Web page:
There don’t seem to be any comments on teacher certification at the CSTA blog. This amazes me as I know this is an issue of wide-spread interest and concern. I can only assume that people just don’t know that Chris is asking the questions. Well I could assume that people don’t care or that they don’t have opinions but that seems unlikely. Teachers tend to be very opinionated about certification. So I left some comments there and I sent an email to the AP CS teacher mailing list. But I thought I would also expand a bit on the comments I left on the CSTA blog.
1. Do you think we should have a national high school computer science certification requirement that would apply in every state?
I'd like to see a nationally recognized model certification that states could elect to adopt. I'm not so big on Federal mandates. I think that there has to be some room for states to fit a computer science teacher certification into their own normal scheme of things. I think that where a national model can help is to specify what computer science is and what sort of things (training, experience, etc) qualifies one to teach it.
2. Would your state actually opt in to such a program?
Honestly I don’t know about my state but I’d like to think New Hampshire would go along with such a model. New Hampshire long ago adopted a computer literacy requirement for graduation. While that standard could use some updating I think that it exists at all is a step in the right direction.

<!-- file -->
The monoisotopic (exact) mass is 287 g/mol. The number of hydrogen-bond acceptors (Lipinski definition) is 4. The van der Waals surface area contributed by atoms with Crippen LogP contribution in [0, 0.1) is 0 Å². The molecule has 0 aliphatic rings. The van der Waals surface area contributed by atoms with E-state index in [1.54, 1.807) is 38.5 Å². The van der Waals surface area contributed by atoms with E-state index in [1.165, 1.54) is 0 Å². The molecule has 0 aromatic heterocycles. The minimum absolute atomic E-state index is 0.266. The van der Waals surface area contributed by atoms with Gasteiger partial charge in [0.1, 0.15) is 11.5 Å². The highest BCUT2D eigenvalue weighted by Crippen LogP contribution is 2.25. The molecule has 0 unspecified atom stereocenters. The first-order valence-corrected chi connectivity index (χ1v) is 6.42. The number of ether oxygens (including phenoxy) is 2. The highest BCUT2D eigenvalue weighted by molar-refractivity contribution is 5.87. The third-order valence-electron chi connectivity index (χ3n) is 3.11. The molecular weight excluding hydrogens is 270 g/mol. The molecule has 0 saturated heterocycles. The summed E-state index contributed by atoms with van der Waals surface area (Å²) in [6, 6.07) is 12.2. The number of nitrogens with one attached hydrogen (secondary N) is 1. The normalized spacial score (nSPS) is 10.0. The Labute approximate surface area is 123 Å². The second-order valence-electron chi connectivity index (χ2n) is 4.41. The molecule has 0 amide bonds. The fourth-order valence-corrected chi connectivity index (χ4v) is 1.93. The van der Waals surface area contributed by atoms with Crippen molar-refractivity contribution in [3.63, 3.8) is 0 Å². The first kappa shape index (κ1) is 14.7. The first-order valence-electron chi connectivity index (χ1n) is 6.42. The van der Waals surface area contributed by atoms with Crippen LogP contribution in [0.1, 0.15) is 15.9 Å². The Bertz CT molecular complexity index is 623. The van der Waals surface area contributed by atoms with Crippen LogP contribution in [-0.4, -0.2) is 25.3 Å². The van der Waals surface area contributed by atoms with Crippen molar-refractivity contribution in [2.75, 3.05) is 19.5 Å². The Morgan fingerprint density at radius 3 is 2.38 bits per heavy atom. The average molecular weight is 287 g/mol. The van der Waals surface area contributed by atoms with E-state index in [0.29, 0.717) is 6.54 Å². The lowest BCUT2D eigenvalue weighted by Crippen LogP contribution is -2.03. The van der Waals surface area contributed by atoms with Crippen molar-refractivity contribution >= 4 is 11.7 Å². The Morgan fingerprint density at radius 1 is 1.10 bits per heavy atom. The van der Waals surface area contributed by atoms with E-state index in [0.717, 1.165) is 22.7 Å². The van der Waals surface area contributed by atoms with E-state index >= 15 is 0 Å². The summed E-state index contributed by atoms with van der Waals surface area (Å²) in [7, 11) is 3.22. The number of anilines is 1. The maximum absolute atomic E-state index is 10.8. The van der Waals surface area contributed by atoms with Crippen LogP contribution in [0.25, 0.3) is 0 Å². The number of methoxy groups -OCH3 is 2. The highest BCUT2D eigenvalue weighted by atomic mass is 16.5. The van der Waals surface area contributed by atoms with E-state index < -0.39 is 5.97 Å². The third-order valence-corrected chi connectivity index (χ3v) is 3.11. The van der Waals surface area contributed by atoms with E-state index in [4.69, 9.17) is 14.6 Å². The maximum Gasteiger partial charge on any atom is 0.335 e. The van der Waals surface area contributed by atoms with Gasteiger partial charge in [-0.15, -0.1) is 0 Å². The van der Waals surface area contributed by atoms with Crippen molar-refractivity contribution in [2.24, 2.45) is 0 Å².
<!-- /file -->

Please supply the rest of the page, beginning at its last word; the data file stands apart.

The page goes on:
3. Should computer science be classified as a science, math, technology, or business specialization?
I struggle with this one. Part of me argues for science and part for math. It's sort of like physics that way isn't it? There is a lot of both science and math in CS and in physics. Computer Science as a separate category is never going to fly. I could live with it in either math or science. Is there a way to have it both ways? I’m not sure but I’d love to see a discussion on the matter.
Business and technology are not good options in my opinion. The reason for that is those departments tend to be vocationally oriented and not college oriented. Now I believe that vocations are important, valuable and under appreciated so I'm not saying anything against them. But both vocational and college prep students take math and science. College prep students tend to stay away from vocational courses. I think we need to include computer science into an area that allows for the inclusion of the most people. I do believe that everyone, or pretty close to everyone, should have a real computer science course before college.
4. Should there be a single national praxis test that could be used to ensure sufficient subject content and teaching mastery to support certification?
I'm not a big fan of tests. I think the certification standard should specify options that include specific course work, reasonable in-service training, professional history (let's let some of the SW professionals get into the class room) and maybe (but only maybe) a national exam. The big question in my mind is who writes the exam? How do we make sure that the questions are both necessary and sufficient? If there is an exam than it has to be done right.